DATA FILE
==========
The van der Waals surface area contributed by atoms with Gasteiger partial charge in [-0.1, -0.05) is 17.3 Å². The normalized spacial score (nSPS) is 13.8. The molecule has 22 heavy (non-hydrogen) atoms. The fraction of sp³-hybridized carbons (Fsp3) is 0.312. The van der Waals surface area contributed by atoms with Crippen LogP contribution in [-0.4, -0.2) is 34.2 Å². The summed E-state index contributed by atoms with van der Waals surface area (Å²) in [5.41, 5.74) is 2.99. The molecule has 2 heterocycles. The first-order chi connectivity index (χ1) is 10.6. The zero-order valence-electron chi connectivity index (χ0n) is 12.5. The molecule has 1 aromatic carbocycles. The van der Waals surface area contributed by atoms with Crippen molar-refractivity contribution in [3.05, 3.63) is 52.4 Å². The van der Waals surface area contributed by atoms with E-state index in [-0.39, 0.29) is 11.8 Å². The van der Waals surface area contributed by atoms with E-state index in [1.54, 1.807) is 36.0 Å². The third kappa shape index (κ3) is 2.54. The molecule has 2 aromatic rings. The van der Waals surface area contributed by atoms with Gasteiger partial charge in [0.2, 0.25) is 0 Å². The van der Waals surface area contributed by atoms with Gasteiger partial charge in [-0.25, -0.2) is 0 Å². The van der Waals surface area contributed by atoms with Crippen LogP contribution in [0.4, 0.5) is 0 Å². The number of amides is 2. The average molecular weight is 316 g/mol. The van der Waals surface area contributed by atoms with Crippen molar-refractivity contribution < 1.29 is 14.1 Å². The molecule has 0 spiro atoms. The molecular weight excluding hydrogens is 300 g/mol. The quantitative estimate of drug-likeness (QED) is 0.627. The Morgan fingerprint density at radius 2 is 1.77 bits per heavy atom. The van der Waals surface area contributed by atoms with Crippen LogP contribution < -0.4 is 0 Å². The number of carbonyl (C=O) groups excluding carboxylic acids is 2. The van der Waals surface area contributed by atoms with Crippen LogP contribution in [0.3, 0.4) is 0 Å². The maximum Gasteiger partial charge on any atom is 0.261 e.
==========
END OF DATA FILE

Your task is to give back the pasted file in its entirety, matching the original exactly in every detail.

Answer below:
The van der Waals surface area contributed by atoms with Gasteiger partial charge in [-0.1, -0.05) is 17.3 Å². The normalized spacial score (nSPS) is 13.8. The molecule has 22 heavy (non-hydrogen) atoms. The fraction of sp³-hybridized carbons (Fsp3) is 0.312. The van der Waals surface area contributed by atoms with Crippen LogP contribution in [-0.4, -0.2) is 34.2 Å². The summed E-state index contributed by atoms with van der Waals surface area (Å²) in [5.41, 5.74) is 2.99. The molecule has 2 heterocycles. The first-order chi connectivity index (χ1) is 10.6. The zero-order valence-electron chi connectivity index (χ0n) is 12.5. The molecule has 1 aromatic carbocycles. The van der Waals surface area contributed by atoms with Crippen molar-refractivity contribution in [3.05, 3.63) is 52.4 Å². The van der Waals surface area contributed by atoms with E-state index in [-0.39, 0.29) is 11.8 Å². The van der Waals surface area contributed by atoms with E-state index in [1.54, 1.807) is 36.0 Å². The third kappa shape index (κ3) is 2.54. The molecule has 2 aromatic rings. The van der Waals surface area contributed by atoms with Gasteiger partial charge in [0.2, 0.25) is 0 Å². The van der Waals surface area contributed by atoms with Gasteiger partial charge in [-0.25, -0.2) is 0 Å². The van der Waals surface area contributed by atoms with Crippen LogP contribution in [0.4, 0.5) is 0 Å². The number of amides is 2. The average molecular weight is 316 g/mol. The van der Waals surface area contributed by atoms with Crippen molar-refractivity contribution < 1.29 is 14.1 Å². The molecule has 0 spiro atoms. The molecular weight excluding hydrogens is 300 g/mol. The quantitative estimate of drug-likeness (QED) is 0.627. The Morgan fingerprint density at radius 2 is 1.77 bits per heavy atom. The van der Waals surface area contributed by atoms with Crippen LogP contribution < -0.4 is 0 Å². The number of carbonyl (C=O) groups excluding carboxylic acids is 2. The van der Waals surface area contributed by atoms with Crippen LogP contribution in [0.3, 0.4) is 0 Å². The maximum Gasteiger partial charge on any atom is 0.261 e.